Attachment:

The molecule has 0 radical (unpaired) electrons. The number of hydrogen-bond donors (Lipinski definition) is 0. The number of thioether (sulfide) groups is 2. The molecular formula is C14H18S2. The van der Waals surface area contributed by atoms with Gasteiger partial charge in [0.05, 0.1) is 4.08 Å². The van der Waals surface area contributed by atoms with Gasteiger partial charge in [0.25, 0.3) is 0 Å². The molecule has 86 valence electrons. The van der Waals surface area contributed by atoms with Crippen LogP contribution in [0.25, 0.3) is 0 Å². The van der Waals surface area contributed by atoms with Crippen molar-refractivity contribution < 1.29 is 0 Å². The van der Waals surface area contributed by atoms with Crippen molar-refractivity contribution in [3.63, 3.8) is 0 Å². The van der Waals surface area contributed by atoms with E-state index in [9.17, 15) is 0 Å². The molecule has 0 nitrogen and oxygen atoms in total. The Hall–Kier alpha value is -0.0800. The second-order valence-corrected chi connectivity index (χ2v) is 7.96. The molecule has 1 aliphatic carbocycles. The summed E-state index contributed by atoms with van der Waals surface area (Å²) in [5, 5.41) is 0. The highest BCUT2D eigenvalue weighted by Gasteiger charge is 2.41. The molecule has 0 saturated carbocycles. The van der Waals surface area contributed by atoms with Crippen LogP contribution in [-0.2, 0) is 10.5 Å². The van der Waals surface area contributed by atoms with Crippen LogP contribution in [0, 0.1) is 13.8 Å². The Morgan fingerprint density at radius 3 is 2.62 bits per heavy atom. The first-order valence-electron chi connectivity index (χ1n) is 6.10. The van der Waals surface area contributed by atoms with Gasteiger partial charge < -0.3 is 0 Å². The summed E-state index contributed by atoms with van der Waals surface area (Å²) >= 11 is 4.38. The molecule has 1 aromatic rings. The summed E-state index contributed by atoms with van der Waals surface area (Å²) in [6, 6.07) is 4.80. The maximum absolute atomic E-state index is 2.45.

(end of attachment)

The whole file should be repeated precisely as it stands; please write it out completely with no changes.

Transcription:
The molecule has 0 radical (unpaired) electrons. The number of hydrogen-bond donors (Lipinski definition) is 0. The number of thioether (sulfide) groups is 2. The molecular formula is C14H18S2. The van der Waals surface area contributed by atoms with Gasteiger partial charge in [0.05, 0.1) is 4.08 Å². The van der Waals surface area contributed by atoms with Gasteiger partial charge in [0.25, 0.3) is 0 Å². The molecule has 86 valence electrons. The van der Waals surface area contributed by atoms with Crippen LogP contribution in [0.25, 0.3) is 0 Å². The van der Waals surface area contributed by atoms with Crippen molar-refractivity contribution < 1.29 is 0 Å². The van der Waals surface area contributed by atoms with Crippen molar-refractivity contribution in [3.63, 3.8) is 0 Å². The van der Waals surface area contributed by atoms with E-state index in [9.17, 15) is 0 Å². The molecule has 0 nitrogen and oxygen atoms in total. The Hall–Kier alpha value is -0.0800. The second-order valence-corrected chi connectivity index (χ2v) is 7.96. The molecule has 1 aliphatic carbocycles. The summed E-state index contributed by atoms with van der Waals surface area (Å²) in [5, 5.41) is 0. The highest BCUT2D eigenvalue weighted by Gasteiger charge is 2.41. The molecule has 0 saturated carbocycles. The van der Waals surface area contributed by atoms with Crippen LogP contribution in [-0.2, 0) is 10.5 Å². The van der Waals surface area contributed by atoms with Crippen LogP contribution in [0, 0.1) is 13.8 Å². The Morgan fingerprint density at radius 3 is 2.62 bits per heavy atom. The first-order valence-electron chi connectivity index (χ1n) is 6.10. The van der Waals surface area contributed by atoms with Gasteiger partial charge < -0.3 is 0 Å². The summed E-state index contributed by atoms with van der Waals surface area (Å²) >= 11 is 4.38. The molecule has 1 aromatic rings. The summed E-state index contributed by atoms with van der Waals surface area (Å²) in [6, 6.07) is 4.80. The maximum absolute atomic E-state index is 2.45.